2

I know that ROP works by using functions in memory. I know that an ROP chain uses "gadgets" that execute tiny snippets of code and returns back to the stack, executing the next gadget. So my question is, how is the stack modified to do this? Do people simply put memory addresses into the stack (probably not)? Does it use functions such as call <mem addr> or ret <mem addr>? Why doesn't DEP prevent the calling of functions from a non-executable stack?

4

Do people simply put memory addresses into the stack (probably not)?

Yes they do put on stack memory addresses to call (invoked by the ret instructions) and empty space (to be consumed by the pop instructions on the way) and variables needed as arguments for functions called via ret.

let's say you have got vulnerable application, which allows attacker to overwrite the stack. Something like:

int function2(arg1,arg2){
      char *buffer[10];
      printf("Crash me now:\n");
      return gets(buffer); 
} 

int main(int argv,char **args){
      function2(arg1,args[0]);   
}
  • and you have DEP enabled which prevents attacker to putting the shellcode directly to stack and execute it from there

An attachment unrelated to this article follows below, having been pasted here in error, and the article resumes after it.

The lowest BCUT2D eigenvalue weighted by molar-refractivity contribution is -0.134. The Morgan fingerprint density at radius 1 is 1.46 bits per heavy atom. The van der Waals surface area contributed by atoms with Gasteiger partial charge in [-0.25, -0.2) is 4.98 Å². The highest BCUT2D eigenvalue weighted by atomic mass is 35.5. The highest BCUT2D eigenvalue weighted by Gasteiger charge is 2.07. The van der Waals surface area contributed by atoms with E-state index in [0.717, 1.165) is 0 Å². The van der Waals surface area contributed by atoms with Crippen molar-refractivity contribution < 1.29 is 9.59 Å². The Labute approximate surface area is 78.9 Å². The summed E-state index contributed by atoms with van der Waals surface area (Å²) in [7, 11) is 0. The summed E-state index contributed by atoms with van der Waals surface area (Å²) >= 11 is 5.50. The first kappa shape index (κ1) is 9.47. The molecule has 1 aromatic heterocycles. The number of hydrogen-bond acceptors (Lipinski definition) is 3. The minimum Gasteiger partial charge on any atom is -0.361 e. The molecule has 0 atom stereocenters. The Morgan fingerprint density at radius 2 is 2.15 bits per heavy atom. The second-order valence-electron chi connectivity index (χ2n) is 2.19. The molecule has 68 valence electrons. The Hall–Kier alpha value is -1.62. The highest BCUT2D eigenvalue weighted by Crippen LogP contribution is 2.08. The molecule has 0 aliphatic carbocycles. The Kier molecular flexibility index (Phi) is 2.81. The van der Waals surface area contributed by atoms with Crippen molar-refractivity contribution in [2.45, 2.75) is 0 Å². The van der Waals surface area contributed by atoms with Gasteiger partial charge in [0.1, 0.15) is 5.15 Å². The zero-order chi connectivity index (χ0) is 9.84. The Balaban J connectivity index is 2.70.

• you are inside some vulnerable function like gets

This is your stack from ESP onwards as when you are in gets function:

    local_var1_of_gets
    local_var2_of_gets
    saved_EBP_of_function2
    saved_return_to_function2

    arg1_to_function2
    arg2_tofunction2
    local_buffer_of_function2
    local_var2_of_function2
    saved_EBP_of_main
    saved_return_to_main

    local_var1_of_main
    local_var2_of_main
    saved_EBP_of_entry0
    saved_return_to_entry0
    argv_to_function_main
    args[0]_to_function_main

So you:

  • write more chars then allocated in the buffer in function2
  • overwrite the "saved_return_to_main" address with the address to first gadget
  • as gets function will call "leave" (to pop the stored EBP - which you will have to guess when overwriting) and ret (to pop the address to first gadget and jump to it)
  • from there you are on your own, what gadgets you put together

Actually the exploits usually target to SEH pointer (as it is easier to hit that one rather than guessing EBP) and go ROP from there.

Why doesn't DEP prevent the calling of functions from a non-executable stack?

Because what you put on stack are just data. The actual code to execute is in the text segment, referenced only as adress to return to from the stack structure when calling the "ret" instruction.

Excellent demonstration from Stephen Sims / SANS SEC660 https://www.youtube.com/watch?v=gDVKdpinhm8

Your Answer

By clicking "Post Your Answer", you agree to our terms of service, privacy policy and cookie policy

Not the answer you're looking for? Browse other questions tagged or ask your own question.